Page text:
Self-Motivation
David Goggins
Former Navy Seal
Career Development
Bryan Cranston
Actor
Critical Thinking
Liv Boeree
International Poker Champion
Emotional Intelligence
Amaryllis Fox
Former CIA Clandestine Operative
Management
Chris Hadfield
Retired Canadian Astronaut & Author
Learn
from the world's big
thinkers
Start Learning

Gallup: Americans’ pride in U.S. hits record low

Less than 50 percent of Americans say they're "extremely proud" to be American.

Pixabay
  • Gallup has conducted its American pride survey since 2001.
  • Democrats — but not Republicans — reported significant drops in American pride compared to recent years, while independents reported minor drops.
  • Despite the diminished pride, President Donald Trump has ordered what will surely be one of the largest Independence Day celebrations Washington D.C. has even seen.


Americans' pride in the U.S. is at its lowest point since 2001, according to a new Gallup survey.

For the survey, Gallup conducted telephone interviews between June 3 to 16, 2019, with a random sample of 1,015 adults across all 50 states. The surveyors asked respondents to rate their pride in the U.S. — both overall and in specific national domains, such as the U.S. military, scientific achievements, and political system.

Overall, 70 percent of Americans say they're proud to be American, while less than half (45 percent) say they're "extremely proud" to be American, marking the second year in a row this measure fell below majority level.

"The highest readings on the measure, 69 percent and 70 percent, were between 2002 and 2004, after the 9/11 terrorist attacks, when the American public expressed high levels of patriotism and rallied around the U.S. government," Gallup staff wrote. "Yet, since the start of George W. Bush's second presidential term in 2005, fewer than 60 percent of Americans have expressed extreme pride in being American."

American pride differs by age, political affiliation

Democrats — who have historically self-reported less pride in the U.S. compared to Republicans — showed the lowest reading of "extremely proud" to be American since Gallup began the survey 19 years ago. Meanwhile, the share of Republicans who are "extremely proud" in the U.S. has been rising since 2016 — climbing from 68 percent to 76 percent in 2019.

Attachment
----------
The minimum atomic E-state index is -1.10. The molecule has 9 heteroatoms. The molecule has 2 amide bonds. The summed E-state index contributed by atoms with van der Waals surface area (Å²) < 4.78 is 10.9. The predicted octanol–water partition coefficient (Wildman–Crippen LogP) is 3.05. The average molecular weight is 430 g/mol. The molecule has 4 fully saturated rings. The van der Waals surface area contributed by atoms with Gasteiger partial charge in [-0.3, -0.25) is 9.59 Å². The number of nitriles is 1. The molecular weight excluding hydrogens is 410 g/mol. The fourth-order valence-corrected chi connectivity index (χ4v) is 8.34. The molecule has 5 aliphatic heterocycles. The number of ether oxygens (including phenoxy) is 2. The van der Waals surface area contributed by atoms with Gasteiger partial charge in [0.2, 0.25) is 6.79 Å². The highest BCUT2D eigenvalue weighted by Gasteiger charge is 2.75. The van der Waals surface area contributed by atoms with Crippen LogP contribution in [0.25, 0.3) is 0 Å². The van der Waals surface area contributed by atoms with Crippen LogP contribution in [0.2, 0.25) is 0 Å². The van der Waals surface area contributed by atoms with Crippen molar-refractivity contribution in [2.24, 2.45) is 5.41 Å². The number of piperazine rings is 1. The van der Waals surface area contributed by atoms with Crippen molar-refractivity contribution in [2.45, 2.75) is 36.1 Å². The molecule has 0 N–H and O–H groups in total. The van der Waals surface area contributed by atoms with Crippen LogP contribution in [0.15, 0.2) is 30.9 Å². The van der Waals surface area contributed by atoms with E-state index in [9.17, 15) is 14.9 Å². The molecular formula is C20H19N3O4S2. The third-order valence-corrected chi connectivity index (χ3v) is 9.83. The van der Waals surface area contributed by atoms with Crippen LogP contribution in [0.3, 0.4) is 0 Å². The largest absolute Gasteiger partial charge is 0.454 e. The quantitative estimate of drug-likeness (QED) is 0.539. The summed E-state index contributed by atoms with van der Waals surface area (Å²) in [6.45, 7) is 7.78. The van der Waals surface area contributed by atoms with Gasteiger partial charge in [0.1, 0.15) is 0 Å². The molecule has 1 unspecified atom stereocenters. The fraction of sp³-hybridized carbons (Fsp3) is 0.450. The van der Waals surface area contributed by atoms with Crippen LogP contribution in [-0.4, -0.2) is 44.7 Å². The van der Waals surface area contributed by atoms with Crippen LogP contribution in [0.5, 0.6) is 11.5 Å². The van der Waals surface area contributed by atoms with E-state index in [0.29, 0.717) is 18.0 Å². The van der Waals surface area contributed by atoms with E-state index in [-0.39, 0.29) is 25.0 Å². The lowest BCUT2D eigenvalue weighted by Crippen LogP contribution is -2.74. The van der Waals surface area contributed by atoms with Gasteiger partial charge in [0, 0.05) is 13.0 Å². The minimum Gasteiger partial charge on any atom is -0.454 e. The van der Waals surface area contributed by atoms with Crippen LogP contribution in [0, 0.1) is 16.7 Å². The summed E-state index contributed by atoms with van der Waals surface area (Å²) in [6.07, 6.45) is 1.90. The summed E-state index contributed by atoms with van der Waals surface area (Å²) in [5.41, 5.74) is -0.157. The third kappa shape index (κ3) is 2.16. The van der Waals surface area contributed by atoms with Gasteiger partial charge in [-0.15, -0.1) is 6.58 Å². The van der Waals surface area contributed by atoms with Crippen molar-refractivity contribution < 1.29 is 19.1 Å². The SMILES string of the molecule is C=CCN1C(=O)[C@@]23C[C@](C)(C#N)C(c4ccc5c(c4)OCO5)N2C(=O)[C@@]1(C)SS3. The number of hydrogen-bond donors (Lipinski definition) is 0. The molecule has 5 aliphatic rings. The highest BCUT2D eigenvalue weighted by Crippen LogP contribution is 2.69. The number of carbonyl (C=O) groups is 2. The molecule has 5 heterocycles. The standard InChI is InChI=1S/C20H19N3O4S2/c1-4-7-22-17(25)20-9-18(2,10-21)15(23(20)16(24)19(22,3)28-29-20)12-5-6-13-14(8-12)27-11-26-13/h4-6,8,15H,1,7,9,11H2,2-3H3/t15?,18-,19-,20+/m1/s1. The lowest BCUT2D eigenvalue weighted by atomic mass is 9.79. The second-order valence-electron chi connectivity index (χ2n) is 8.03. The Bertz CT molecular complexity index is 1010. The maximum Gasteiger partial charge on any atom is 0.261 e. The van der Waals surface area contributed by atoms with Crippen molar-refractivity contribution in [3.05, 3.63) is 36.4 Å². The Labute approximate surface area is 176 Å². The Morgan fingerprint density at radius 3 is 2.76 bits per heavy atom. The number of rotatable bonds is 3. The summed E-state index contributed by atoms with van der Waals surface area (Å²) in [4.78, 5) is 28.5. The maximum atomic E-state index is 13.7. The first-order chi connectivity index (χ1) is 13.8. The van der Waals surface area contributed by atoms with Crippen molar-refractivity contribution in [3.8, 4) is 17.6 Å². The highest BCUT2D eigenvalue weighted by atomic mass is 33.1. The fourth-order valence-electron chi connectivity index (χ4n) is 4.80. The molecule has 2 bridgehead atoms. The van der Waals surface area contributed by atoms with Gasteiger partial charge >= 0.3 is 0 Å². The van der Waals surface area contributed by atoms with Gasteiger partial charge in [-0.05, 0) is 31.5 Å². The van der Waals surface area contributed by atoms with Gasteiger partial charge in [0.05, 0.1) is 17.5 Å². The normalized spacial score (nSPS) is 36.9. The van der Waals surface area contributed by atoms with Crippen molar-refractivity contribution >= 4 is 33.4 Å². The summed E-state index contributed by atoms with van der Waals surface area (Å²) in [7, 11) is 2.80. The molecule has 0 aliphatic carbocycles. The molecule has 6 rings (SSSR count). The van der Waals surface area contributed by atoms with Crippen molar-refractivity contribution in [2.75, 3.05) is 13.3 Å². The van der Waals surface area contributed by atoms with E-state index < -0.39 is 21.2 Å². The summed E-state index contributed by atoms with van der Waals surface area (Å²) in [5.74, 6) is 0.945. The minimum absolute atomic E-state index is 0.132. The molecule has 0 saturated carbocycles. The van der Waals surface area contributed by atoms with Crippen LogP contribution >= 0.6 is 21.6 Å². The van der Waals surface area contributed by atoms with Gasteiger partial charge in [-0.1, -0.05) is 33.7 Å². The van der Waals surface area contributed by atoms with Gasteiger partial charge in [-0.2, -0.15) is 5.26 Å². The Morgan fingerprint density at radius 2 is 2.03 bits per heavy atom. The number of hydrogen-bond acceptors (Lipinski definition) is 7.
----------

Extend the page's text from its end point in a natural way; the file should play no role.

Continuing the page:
The results also show that women, liberals and younger adults expressed the lowest pride.

Gallup's 2019 survey is its first to include a question measuring American pride in eight aspects of U.S. government and society.

"Strong majorities express pride in six of the eight -- American scientific achievements (91%), the U.S. military (89%), American culture and arts (85%), economic (75%) and sporting (73%) achievements, and diversity in race, ethnic background, and religion (72%)."

American pride might be diminished, but the country's Independence Day celebration in Washington, D.C. is set to be one of the biggest – and potentially the most controversial and expensive – in U.S. history.

LIVE EVENT | Radical innovation: Unlocking the future of human invention

Innovation in manufacturing has crawled since the 1950s. That's about to speed up.

Big Think LIVE

Add event to calendar

AppleGoogleOffice 365OutlookOutlook.comYahoo


Keep reading Show less

Two MIT students just solved Richard Feynman’s famed physics puzzle

Richard Feynman once asked a silly question. Two MIT students just answered it.

Surprising Science

Here's a fun experiment to try. Go to your pantry and see if you have a box of spaghetti. If you do, take out a noodle. Grab both ends of it and bend it until it breaks in half. How many pieces did it break into? If you got two large pieces and at least one small piece you're not alone.

Keep reading Show less

Unfiltered lessons of a female entrepreneur

Join Pulitzer Prize-winning reporter and best-selling author Charles Duhigg as he interviews Victoria Montgomery Brown, co-founder and CEO of Big Think.

Big Think LIVE

Women today are founding more businesses than ever. In 2018, they made up 40% of new entrepreneurs, yet in that same year, they received just 2.2% of all venture capital investment. The playing field is off-balance. So what can women do?

Keep reading Show less

Why ‘Christian nationalists’ are less likely to wear masks and social distance

In a recent study, researchers examined how Christian nationalism is affecting the U.S. response to the COVID-19 pandemic.

A Catholic priest wearing a facemask and face shield blesses a hospital on August 6, 2020 in Manila, Philippines

Ezra Acayan/Getty Images
Coronavirus
  • A new study used survey data to examine the interplay between Christian nationalism and incautious behaviors during the COVID-19 pandemic.
  • The researchers defined Christian nationalism as "an ideology that idealizes and advocates a fusion of American civic life with a particular type of Christian identity and culture."
  • The results showed that Christian nationalism was the leading predictor that Americans engaged in incautious behavior.
Keep reading Show less
Sex & Relationships

Two-thirds of parents say technology makes parenting harder

Parental anxieties stem from the complex relationship between technology, child development, and the internet's trove of unseemly content.

Scroll down to load more…
Quantcast